Associate Dean for Research Eric Garland was recently awarded $3.4 million in research funding from the Department of Defense to support a five-year clinical trial of an intervention Garland developed, Mindfulness-Oriented Recovery Enhancement (MORE), as a treatment for veterans and military personnel with chronic pain. Dr. Garland will be joined by an interdisciplinary team of expert co-investigators from the University of Utah, including Jon-Kar Zubieta (Psychiatry), Craig Bryan (Psychology), Yoshio Nakamura (Anesthesiology), Gary Donaldson (Anesthesiology), and Bill Marchand (Psychiatry).
The co-occurrence of chronic pain, psychological distress, and misuse of prescription opioids undermines the mission of the U.S. military and inflicts suffering upon veterans and their families. Approximately one-half of service members have chronic pain following deployment, and nearly one-fifth engage in opioid misusing behaviors like unauthorized dose escalation and use of opioids to self-medicate stress and anxiety. Many U.S. veterans experience multiple health and mental health issues simultaneously. And, since veterans and military personnel have even higher rates of pain-related conditions than the general population, along with serious combat-related and occupational stress, their risk for opioid-related problems is significantly higher. “Currently,” said Garland, “we do not have any evidence-based treatments that are able to simultaneously address pain, opioid misuse, and psychological distress.” But Garland’s research project, Targeting Chronic Pain and Co-Occurring Disorders in the Community with Mindfulness-Oriented Recovery Enhancement, aims to fill that void.
The study will involve 260 active duty service members and veterans with chronic pain conditions who are on long-term opioid analgesic therapy. The community-based, randomized clinical trial will compare the efficacy of MORE plus opioid pain management versus supportive counseling plus opioid pain management plus a social support group. MORE aims to strengthen self-control over habit behaviors, increase flexible thinking under conditions of stress, and promote the sense of reward and meaning in the face of adversity.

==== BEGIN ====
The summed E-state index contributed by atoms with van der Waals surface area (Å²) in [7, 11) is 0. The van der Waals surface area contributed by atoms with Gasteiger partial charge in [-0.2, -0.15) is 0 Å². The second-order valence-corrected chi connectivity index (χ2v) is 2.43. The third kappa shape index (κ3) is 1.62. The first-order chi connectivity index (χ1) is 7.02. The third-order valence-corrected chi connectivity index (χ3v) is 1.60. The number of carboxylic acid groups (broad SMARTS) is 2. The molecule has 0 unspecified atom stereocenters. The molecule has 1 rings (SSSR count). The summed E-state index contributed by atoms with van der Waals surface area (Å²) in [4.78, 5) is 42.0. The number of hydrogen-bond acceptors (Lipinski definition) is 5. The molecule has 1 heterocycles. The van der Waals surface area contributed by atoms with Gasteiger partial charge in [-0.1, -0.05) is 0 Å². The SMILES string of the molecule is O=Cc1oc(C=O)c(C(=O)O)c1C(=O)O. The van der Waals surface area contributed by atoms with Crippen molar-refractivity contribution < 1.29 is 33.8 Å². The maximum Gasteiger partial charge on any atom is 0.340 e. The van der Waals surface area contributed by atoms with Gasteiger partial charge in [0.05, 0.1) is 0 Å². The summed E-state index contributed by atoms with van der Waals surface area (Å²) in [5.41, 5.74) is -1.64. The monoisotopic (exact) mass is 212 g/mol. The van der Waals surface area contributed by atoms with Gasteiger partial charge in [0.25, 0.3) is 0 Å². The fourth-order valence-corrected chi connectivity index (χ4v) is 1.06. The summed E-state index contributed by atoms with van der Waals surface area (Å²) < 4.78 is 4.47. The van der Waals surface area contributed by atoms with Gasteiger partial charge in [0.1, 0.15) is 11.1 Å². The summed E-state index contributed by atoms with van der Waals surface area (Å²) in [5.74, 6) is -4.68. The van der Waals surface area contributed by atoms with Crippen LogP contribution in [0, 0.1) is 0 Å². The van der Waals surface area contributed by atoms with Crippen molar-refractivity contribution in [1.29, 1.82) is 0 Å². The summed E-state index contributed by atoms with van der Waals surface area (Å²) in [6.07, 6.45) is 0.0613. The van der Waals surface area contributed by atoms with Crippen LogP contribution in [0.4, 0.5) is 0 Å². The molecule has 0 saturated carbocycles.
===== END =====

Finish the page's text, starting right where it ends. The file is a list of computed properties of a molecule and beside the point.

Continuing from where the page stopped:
“New research shows that stress worsens pain and increases habit (or addictive) responses in the brain,” Garland explained. “So, people who use opioids to cope with stress in addition to pain are likely to have the most serious and difficult-to-treat opioid-related problems.”
With this study, Garland and his research partners hope to help active duty service members and veterans better manage their stress and chronic pain in a way that will not increase their risk for opioid-related problems. A secondary objective of the project is to utilize lab-based assessments and mobile technology to understand how MORE works to create therapeutic change. To accomplish this objective, lab-based assessments will evaluate psychophysiological reactivity to cues associated with past episodes of pain and opioid use, and a smartphone-based assessment will be used to evaluate opioid craving, pain, and negative mood in “the real world.” Because changes in heart rate and other autonomic nervous system measures may indicate the extent to which a person’s brain has been triggered by opioid-related cues, this application of mind-body assessments could facilitate early risk detection and predict treatment outcomes.
The final objective of the project is to understand for whom MORE works best, to help ensure more efficient healthcare resource allocation to the service members and veterans who need it most. The proposed project will enable health care providers to more effectively deliver low-cost treatment, thereby averting costly inpatient stays, discharge from active duty military service, and social, legal, and occupational problems among Veterans. Ultimately, the proposed research could significantly enhance the psychological and physical health of military personnel and Veterans by addressing the need for new integrative medicine treatment options with findings from the leading edge of science.
If the study indeed demonstrates that MORE is an effective intervention for military personnel, it could easily be implemented in military installations and VA medical centers around the world and might help civilians with similar issues.